Review: Sound & Color by Alabama Shakes

Sound & Color by Alabama ShakesHaving listened to both Alabama Shakes records – their 2012 debut, Boys & Girls, and their new follow-up, Sound & Color – it’s interesting to note the band’s tiptoeing of their sound. It’s obviously a nod to the bluesy, rootsy side of rock and roll, with Brittany Howard’s vocal tricks – more prominent in this record, her yelps and grunts reaching new bounds – doing a big chunk of the propelling. Yet, at the same time, it doesn’t sound derivative. It’s not original by all means, but it’s unique; it’s modern and yet it’s very much a throwback to the past. Sound & Color continues this, but rather than feeling like an evolution in sound, it feels more like a (small-ish) leap. I got this grand, monumental vibe with the album’s opening tracks, culminating in the gut-wrenching “Gimme All Your Love”, before mostly settling down (a notable exception is the sprawling, groovy “Gemini”) for the rest of the record’s run. It seems the band has tightened its embrace on its inspirations, without losing sight of the fact that they can take that thing to new places. For the most part, they have. [NB]4/5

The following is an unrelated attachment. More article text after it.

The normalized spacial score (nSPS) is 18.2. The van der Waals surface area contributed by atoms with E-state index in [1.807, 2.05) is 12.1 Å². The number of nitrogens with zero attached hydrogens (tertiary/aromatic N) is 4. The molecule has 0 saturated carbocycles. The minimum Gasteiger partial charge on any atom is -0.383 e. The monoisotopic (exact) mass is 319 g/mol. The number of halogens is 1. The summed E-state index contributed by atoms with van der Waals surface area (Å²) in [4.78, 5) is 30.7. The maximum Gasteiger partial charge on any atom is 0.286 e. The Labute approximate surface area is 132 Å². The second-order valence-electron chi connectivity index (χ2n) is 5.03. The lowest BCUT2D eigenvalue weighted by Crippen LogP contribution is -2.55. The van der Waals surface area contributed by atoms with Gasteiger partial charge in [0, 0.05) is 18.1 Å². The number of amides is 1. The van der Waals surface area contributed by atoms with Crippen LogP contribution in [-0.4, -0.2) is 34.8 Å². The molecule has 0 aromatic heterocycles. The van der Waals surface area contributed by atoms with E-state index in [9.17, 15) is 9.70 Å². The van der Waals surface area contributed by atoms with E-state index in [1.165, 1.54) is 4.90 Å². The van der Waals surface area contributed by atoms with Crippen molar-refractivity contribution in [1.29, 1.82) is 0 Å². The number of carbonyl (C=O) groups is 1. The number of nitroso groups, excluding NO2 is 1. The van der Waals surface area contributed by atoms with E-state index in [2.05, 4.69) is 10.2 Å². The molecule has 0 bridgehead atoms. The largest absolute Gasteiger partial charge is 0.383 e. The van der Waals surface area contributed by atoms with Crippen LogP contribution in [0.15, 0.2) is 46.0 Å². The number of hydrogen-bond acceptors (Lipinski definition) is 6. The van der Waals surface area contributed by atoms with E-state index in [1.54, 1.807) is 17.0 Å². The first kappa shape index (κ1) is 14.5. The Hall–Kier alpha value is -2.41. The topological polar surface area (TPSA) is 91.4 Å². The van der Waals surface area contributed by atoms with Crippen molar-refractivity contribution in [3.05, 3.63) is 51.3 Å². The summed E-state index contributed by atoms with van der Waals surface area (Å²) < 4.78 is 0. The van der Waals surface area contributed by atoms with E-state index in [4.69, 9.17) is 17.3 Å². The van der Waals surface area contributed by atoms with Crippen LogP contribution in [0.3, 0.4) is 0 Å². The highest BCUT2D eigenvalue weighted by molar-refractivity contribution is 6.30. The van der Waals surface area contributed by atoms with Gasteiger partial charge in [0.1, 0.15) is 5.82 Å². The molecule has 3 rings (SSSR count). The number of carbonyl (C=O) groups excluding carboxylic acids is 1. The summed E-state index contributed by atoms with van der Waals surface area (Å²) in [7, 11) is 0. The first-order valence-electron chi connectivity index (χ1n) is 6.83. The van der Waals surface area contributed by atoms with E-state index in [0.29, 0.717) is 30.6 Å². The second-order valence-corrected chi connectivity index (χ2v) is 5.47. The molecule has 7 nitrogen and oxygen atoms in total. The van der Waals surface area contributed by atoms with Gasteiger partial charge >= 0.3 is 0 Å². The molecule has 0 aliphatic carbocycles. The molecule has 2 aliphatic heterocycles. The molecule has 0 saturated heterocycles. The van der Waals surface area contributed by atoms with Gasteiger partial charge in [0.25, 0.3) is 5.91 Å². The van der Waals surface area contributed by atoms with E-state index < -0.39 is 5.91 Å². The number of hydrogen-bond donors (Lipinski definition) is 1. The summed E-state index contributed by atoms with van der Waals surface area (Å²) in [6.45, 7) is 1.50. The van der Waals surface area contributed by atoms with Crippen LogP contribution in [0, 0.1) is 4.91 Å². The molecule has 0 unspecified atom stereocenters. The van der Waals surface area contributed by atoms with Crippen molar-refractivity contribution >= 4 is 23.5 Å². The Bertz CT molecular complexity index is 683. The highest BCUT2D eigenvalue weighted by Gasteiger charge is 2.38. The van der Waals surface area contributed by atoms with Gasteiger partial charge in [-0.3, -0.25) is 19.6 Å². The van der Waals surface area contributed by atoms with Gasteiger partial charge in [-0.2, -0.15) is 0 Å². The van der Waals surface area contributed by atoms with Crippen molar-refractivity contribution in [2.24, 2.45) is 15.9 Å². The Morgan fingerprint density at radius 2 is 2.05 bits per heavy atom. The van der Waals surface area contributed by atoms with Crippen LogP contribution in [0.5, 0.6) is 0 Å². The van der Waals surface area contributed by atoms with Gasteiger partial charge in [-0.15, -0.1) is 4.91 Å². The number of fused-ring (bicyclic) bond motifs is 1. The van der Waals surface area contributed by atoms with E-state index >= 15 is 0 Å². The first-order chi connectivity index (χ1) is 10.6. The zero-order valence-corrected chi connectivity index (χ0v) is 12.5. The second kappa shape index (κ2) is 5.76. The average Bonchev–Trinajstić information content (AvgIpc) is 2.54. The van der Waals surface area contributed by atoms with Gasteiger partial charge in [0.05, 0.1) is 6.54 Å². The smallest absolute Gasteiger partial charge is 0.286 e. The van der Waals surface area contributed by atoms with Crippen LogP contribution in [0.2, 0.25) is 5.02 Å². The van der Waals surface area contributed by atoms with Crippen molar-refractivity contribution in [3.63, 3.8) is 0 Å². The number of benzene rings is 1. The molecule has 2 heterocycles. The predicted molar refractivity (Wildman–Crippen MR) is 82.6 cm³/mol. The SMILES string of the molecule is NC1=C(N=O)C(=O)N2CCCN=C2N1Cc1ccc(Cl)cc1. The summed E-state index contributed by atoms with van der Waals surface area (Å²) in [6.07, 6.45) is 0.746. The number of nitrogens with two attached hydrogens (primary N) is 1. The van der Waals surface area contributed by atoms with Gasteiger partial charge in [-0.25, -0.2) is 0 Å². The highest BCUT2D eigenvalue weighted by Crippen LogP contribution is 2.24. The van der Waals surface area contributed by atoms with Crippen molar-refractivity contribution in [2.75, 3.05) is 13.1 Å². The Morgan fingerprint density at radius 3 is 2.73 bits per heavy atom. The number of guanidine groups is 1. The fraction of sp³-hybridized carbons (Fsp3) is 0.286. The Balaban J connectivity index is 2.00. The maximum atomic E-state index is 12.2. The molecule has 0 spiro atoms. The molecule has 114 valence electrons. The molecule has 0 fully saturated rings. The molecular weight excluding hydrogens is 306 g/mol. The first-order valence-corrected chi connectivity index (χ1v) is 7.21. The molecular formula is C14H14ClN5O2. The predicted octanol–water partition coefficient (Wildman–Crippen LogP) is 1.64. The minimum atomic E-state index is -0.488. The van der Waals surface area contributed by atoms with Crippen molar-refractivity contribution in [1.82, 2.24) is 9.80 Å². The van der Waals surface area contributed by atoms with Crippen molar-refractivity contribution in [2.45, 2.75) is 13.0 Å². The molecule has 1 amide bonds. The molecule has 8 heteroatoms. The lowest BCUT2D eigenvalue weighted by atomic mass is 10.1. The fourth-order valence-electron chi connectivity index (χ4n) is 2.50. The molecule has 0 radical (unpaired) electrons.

Review: Boys & Girls by Alabama Shakes

"Boys & Girls" by Alabama ShakesAlabama Shakes’ debut release is a throwback to the bluesy yet electric rock of the 60s and 70s, with vocalist Brittany Howard slinking her way through all those influences – a bit of Joplin, a bit of Creedence Clearwater Revival, maybe a bit of Aretha – effortlessly. But while throwbacks are good, I’m not sure Boys & Girls is particularly engaging: it felt like a history lesson more than something I must peruse. Granted, these guys are new, and at this rate I’ll never get to watch them live (apparently they’re really good on stage) so let’s just say they’re just taking baby steps. It is a promising debut – first single “Hold On” never fails to make me jump – and I’m hoping they really find their ground in the future. | 3/5